Whisky lover Stuart Brodkin heads to Cumbria to drink in one of England’s newest distilleries
A kiddush without a whisky is a bit like a football match without a goal – you might enjoy it, but you probably won’t.
Personally, I find a glass (or two) of Scotch helps me relax after a hard day staring at a computer screen.
In fact, I always remember that a former journalist colleague frequently told me that ‘there’s no such thing as a bad whisky’.
Well, he was an alcoholic, but that’s another story.
Anyway, as a long-standing whisky lover, I’m always more than willing to try out new versions. So it was no hardship to travel to the Lake District in chilly Cumbria to visit England’s newest whisky distillery – yes, you read that right, an English whisky producer.
The Lakes Distillery is situated in one of the most beautiful parts of the country.
It is overlooked by Skiddaw, the fourth highest mountain in Britain and, on the day my wife and I arrived, Skiddaw’s upper slopes were covered by a light dusting of snow.
Beneath Skiddaw’s 3,000ft peak lies Bassenthwaite Lake, one of the 16 lakes that make up the Lake District, one of Britain’s top tourist destinations.
The Lakes Distillery is the brainchild – some would even say the child, judged on his enthusiasm for the project – of Paul Currie, the distillery’s managing director.
The Currie family is steeped in whisky tradition in an industry in which tradition counts for a great deal.
Paul’s father, Harold, was managing director of Chivas Regal, one of the world’s best-selling brands and, now into his 90s, is still hale and hearty.
Harold brought Paul on board when he set up the Arran Distillery on the Isle of Arran in Scotland, which opened in 1995. “I’m sure most in the industry thought we were mad as there hadn’t been a new independent distillery set up for decades,” said Paul. “But, as we foresaw, the malt whisky market has gone from strength to strength and new distilleries have opened up all over the world.”
Now Paul has gone and done it again. But why the Lakes? “I think there is the strength of the brand – the Lakes as well as an idyllic setting and, perhaps most importantly, the water.”
It’s the River Derwent, which flows only about 150metres from the distillery, which puts the water into this particular Water of Life.
The river’s source is the aptly-named Sprinkling Tarn, the wettest place in Britain with an annual rainfall of about 5,000mm. According to Paul, the river’s water is “almost perfect” – a key factor in the production of a premier product.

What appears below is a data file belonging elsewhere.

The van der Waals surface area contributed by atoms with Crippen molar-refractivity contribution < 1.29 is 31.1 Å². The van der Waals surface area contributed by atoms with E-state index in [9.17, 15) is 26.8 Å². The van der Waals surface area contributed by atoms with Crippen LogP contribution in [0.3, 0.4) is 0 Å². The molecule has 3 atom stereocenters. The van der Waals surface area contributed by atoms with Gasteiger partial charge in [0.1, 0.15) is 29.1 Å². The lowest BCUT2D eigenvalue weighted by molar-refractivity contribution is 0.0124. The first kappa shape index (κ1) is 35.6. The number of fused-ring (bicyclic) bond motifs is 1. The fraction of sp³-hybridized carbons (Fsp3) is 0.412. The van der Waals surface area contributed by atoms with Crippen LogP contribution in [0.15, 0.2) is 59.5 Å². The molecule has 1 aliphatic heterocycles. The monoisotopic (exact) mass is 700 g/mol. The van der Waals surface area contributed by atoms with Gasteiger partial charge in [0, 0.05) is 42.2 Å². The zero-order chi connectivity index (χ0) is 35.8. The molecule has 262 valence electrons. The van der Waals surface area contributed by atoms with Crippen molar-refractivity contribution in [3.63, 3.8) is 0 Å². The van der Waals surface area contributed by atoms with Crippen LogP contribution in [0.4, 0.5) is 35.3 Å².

The distillery has been built on the site of a former Victorian model dairy farm and, so far, Paul’s company has spent £5million on the project.
However, that sort of outlay has already begun to pay dividends with the distillery’s blended whisky, named The One, having already won two international awards before even a single bottle had been sold to the public.
The One is splendid blend with plenty of character and it, along with many other wonderful blends produced throughout the world, puts paid to those whisky snobs who only drink single malts.
As Jim Murray wrote in his annual and authoritative Whisky Bible: “It really is quite extraordinary how people the world over with refined palates and a good knowledge of single malts are so willing to dismiss blends out of hand.”
I’m told a Lakes’ single malt will be available in five to six years – and I’ve a feeling it will be well worth waiting for. In addition, the distillery produces vodka and gin, all with The One branding and all coming in their own distinctive rounded bottles.
Paul is aiming to make the distillery a ‘must-visit’ part of the Lakes, which hosts 15million tourists each year.
To that end, he is running regular tours of the distillery and has opened up The Bistro, a competitively-priced modern restaurant that is open for lunch and dinner.
As you’d expect, The One whisky is on the drinks menu at The Bistro alongside whiskies from as far afield as Tasmania and New Zealand. There are plenty of vegetarian options as well as a marmalade and whisky pudding with custard sauce for that ‘big finish’. And if you’re too full for a proper dessert you can try the handmade whisky truffles – using locally-sourced whisky of course!
We stayed at the lovely Armathwaite Hall Country House and Spa, just a short walk from the distillery, but an excellent, cheaper option is the Little Orchard bed and breakfast establishment, also close by, and run by the charming husband-and-wife team of Ann and Brian Reay.
All in all, the Lakes Distillery and its environs are well worth adding to your Lake District holiday itinerary.
The One may not be the Special One just yet, but it’s probably only a matter of time…